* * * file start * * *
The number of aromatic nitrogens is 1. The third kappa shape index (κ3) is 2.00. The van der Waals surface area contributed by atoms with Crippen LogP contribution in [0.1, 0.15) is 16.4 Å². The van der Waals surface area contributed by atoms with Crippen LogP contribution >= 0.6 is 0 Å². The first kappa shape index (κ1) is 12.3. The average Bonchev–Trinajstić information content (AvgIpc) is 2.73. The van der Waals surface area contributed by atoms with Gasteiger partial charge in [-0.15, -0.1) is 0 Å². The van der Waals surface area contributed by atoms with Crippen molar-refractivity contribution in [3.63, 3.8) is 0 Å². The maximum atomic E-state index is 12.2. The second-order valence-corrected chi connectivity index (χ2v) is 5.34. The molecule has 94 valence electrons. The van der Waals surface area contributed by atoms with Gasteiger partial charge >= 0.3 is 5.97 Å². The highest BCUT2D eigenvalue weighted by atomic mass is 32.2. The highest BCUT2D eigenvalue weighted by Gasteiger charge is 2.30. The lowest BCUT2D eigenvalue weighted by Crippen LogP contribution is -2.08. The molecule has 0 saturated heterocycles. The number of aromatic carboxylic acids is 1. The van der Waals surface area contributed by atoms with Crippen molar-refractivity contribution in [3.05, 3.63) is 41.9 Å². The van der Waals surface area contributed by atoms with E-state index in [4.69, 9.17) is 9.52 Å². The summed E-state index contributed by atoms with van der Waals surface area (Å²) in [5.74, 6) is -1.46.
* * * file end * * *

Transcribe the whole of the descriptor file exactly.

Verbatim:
The number of aromatic nitrogens is 1. The third kappa shape index (κ3) is 2.00. The van der Waals surface area contributed by atoms with Crippen LogP contribution in [0.1, 0.15) is 16.4 Å². The van der Waals surface area contributed by atoms with Crippen LogP contribution >= 0.6 is 0 Å². The first kappa shape index (κ1) is 12.3. The average Bonchev–Trinajstić information content (AvgIpc) is 2.73. The van der Waals surface area contributed by atoms with Gasteiger partial charge in [-0.15, -0.1) is 0 Å². The van der Waals surface area contributed by atoms with Crippen molar-refractivity contribution in [3.63, 3.8) is 0 Å². The maximum atomic E-state index is 12.2. The second-order valence-corrected chi connectivity index (χ2v) is 5.34. The molecule has 94 valence electrons. The van der Waals surface area contributed by atoms with Gasteiger partial charge >= 0.3 is 5.97 Å². The highest BCUT2D eigenvalue weighted by atomic mass is 32.2. The highest BCUT2D eigenvalue weighted by Gasteiger charge is 2.30. The lowest BCUT2D eigenvalue weighted by Crippen LogP contribution is -2.08. The molecule has 0 saturated heterocycles. The number of aromatic carboxylic acids is 1. The van der Waals surface area contributed by atoms with Crippen molar-refractivity contribution in [3.05, 3.63) is 41.9 Å². The van der Waals surface area contributed by atoms with E-state index in [4.69, 9.17) is 9.52 Å². The summed E-state index contributed by atoms with van der Waals surface area (Å²) in [5.74, 6) is -1.46.